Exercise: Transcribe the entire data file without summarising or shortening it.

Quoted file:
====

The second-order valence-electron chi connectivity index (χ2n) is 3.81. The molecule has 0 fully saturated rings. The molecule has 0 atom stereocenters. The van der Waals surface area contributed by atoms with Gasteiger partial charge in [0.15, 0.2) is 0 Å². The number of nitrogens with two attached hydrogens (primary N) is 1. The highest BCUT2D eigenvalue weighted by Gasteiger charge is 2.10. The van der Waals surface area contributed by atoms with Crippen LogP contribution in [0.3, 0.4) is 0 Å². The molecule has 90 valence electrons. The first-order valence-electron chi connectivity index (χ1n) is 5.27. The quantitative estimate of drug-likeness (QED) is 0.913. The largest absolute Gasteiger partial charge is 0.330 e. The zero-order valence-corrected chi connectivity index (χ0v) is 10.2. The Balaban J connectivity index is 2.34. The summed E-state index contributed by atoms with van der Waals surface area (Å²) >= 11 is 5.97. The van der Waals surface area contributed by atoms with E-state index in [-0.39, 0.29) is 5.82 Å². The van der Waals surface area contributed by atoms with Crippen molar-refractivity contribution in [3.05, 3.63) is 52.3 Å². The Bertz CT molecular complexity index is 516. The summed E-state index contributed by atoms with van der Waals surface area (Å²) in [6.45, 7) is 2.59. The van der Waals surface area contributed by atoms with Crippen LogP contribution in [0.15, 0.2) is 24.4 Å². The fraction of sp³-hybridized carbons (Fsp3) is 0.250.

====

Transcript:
The second-order valence-electron chi connectivity index (χ2n) is 3.81. The molecule has 0 fully saturated rings. The molecule has 0 atom stereocenters. The van der Waals surface area contributed by atoms with Gasteiger partial charge in [0.15, 0.2) is 0 Å². The number of nitrogens with two attached hydrogens (primary N) is 1. The highest BCUT2D eigenvalue weighted by Gasteiger charge is 2.10. The van der Waals surface area contributed by atoms with Crippen LogP contribution in [0.3, 0.4) is 0 Å². The molecule has 90 valence electrons. The first-order valence-electron chi connectivity index (χ1n) is 5.27. The quantitative estimate of drug-likeness (QED) is 0.913. The largest absolute Gasteiger partial charge is 0.330 e. The zero-order valence-corrected chi connectivity index (χ0v) is 10.2. The Balaban J connectivity index is 2.34. The summed E-state index contributed by atoms with van der Waals surface area (Å²) >= 11 is 5.97. The van der Waals surface area contributed by atoms with E-state index in [-0.39, 0.29) is 5.82 Å². The van der Waals surface area contributed by atoms with Crippen molar-refractivity contribution in [3.05, 3.63) is 52.3 Å². The Bertz CT molecular complexity index is 516. The summed E-state index contributed by atoms with van der Waals surface area (Å²) in [6.45, 7) is 2.59. The van der Waals surface area contributed by atoms with Crippen LogP contribution in [0.15, 0.2) is 24.4 Å². The fraction of sp³-hybridized carbons (Fsp3) is 0.250.